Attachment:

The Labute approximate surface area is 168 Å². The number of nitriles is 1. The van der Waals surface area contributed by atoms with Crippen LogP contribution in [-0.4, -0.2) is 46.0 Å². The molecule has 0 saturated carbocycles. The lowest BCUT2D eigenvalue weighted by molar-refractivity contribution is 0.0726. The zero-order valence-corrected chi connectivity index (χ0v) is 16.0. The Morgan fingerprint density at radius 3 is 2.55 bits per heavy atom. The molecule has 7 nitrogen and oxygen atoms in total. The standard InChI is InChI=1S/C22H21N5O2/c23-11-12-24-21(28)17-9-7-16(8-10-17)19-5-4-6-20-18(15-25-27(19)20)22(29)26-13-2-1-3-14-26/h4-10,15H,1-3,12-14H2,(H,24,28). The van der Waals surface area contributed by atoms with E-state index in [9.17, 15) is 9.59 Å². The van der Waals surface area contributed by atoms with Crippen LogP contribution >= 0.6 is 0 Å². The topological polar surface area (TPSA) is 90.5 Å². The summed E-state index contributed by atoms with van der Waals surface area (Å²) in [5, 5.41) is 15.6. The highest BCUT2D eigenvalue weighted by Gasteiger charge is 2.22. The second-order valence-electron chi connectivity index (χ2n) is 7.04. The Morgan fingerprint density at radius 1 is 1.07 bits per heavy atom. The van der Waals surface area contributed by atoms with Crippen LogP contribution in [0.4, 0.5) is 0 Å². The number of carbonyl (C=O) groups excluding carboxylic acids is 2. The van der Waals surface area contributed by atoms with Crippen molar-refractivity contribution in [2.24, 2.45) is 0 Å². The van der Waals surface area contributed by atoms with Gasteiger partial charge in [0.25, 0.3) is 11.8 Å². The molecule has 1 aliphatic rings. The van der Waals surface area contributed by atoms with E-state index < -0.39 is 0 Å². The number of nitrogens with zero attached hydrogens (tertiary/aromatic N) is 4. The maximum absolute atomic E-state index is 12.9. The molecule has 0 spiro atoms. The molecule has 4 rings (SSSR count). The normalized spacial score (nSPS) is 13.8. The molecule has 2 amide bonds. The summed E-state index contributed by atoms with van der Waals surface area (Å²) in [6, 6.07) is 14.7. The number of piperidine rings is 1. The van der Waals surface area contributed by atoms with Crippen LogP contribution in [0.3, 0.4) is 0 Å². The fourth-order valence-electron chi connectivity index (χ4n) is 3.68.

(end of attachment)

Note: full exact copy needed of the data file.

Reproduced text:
The Labute approximate surface area is 168 Å². The number of nitriles is 1. The van der Waals surface area contributed by atoms with Crippen LogP contribution in [-0.4, -0.2) is 46.0 Å². The molecule has 0 saturated carbocycles. The lowest BCUT2D eigenvalue weighted by molar-refractivity contribution is 0.0726. The zero-order valence-corrected chi connectivity index (χ0v) is 16.0. The Morgan fingerprint density at radius 3 is 2.55 bits per heavy atom. The molecule has 7 nitrogen and oxygen atoms in total. The standard InChI is InChI=1S/C22H21N5O2/c23-11-12-24-21(28)17-9-7-16(8-10-17)19-5-4-6-20-18(15-25-27(19)20)22(29)26-13-2-1-3-14-26/h4-10,15H,1-3,12-14H2,(H,24,28). The van der Waals surface area contributed by atoms with E-state index in [9.17, 15) is 9.59 Å². The van der Waals surface area contributed by atoms with Crippen LogP contribution >= 0.6 is 0 Å². The topological polar surface area (TPSA) is 90.5 Å². The summed E-state index contributed by atoms with van der Waals surface area (Å²) in [5, 5.41) is 15.6. The highest BCUT2D eigenvalue weighted by Gasteiger charge is 2.22. The second-order valence-electron chi connectivity index (χ2n) is 7.04. The Morgan fingerprint density at radius 1 is 1.07 bits per heavy atom. The van der Waals surface area contributed by atoms with Crippen LogP contribution in [0.4, 0.5) is 0 Å². The number of carbonyl (C=O) groups excluding carboxylic acids is 2. The van der Waals surface area contributed by atoms with Crippen molar-refractivity contribution in [2.24, 2.45) is 0 Å². The van der Waals surface area contributed by atoms with Gasteiger partial charge in [0.25, 0.3) is 11.8 Å². The molecule has 1 aliphatic rings. The van der Waals surface area contributed by atoms with E-state index < -0.39 is 0 Å². The number of nitrogens with zero attached hydrogens (tertiary/aromatic N) is 4. The maximum absolute atomic E-state index is 12.9. The molecule has 0 spiro atoms. The molecule has 4 rings (SSSR count). The normalized spacial score (nSPS) is 13.8. The molecule has 2 amide bonds. The summed E-state index contributed by atoms with van der Waals surface area (Å²) in [6, 6.07) is 14.7. The number of piperidine rings is 1. The van der Waals surface area contributed by atoms with Crippen LogP contribution in [0.3, 0.4) is 0 Å². The fourth-order valence-electron chi connectivity index (χ4n) is 3.68.